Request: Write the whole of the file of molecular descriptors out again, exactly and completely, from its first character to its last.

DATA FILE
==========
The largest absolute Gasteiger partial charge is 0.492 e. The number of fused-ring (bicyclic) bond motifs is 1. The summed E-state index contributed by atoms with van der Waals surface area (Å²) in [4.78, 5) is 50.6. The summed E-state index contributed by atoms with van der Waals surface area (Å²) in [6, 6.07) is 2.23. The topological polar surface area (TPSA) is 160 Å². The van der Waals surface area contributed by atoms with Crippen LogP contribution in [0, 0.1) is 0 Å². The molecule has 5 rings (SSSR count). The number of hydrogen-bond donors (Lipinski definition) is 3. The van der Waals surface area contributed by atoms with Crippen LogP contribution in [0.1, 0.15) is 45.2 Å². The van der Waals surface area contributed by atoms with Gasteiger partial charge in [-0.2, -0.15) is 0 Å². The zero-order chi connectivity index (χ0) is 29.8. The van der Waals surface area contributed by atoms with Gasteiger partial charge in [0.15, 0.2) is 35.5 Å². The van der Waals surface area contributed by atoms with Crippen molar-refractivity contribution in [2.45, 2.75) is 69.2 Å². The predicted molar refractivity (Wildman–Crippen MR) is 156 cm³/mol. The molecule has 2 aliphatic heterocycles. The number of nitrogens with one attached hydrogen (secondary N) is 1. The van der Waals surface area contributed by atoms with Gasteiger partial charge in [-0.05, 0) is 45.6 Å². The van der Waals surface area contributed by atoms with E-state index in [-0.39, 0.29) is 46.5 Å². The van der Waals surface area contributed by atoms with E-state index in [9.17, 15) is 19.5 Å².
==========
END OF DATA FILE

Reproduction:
The largest absolute Gasteiger partial charge is 0.492 e. The number of fused-ring (bicyclic) bond motifs is 1. The summed E-state index contributed by atoms with van der Waals surface area (Å²) in [4.78, 5) is 50.6. The summed E-state index contributed by atoms with van der Waals surface area (Å²) in [6, 6.07) is 2.23. The topological polar surface area (TPSA) is 160 Å². The van der Waals surface area contributed by atoms with Crippen LogP contribution in [0, 0.1) is 0 Å². The molecule has 5 rings (SSSR count). The number of hydrogen-bond donors (Lipinski definition) is 3. The van der Waals surface area contributed by atoms with Crippen LogP contribution in [0.1, 0.15) is 45.2 Å². The van der Waals surface area contributed by atoms with Gasteiger partial charge in [-0.2, -0.15) is 0 Å². The zero-order chi connectivity index (χ0) is 29.8. The van der Waals surface area contributed by atoms with Gasteiger partial charge in [0.15, 0.2) is 35.5 Å². The van der Waals surface area contributed by atoms with Crippen molar-refractivity contribution in [2.45, 2.75) is 69.2 Å². The predicted molar refractivity (Wildman–Crippen MR) is 156 cm³/mol. The molecule has 2 aliphatic heterocycles. The number of nitrogens with one attached hydrogen (secondary N) is 1. The van der Waals surface area contributed by atoms with Gasteiger partial charge in [-0.05, 0) is 45.6 Å². The van der Waals surface area contributed by atoms with E-state index in [-0.39, 0.29) is 46.5 Å². The van der Waals surface area contributed by atoms with E-state index in [9.17, 15) is 19.5 Å².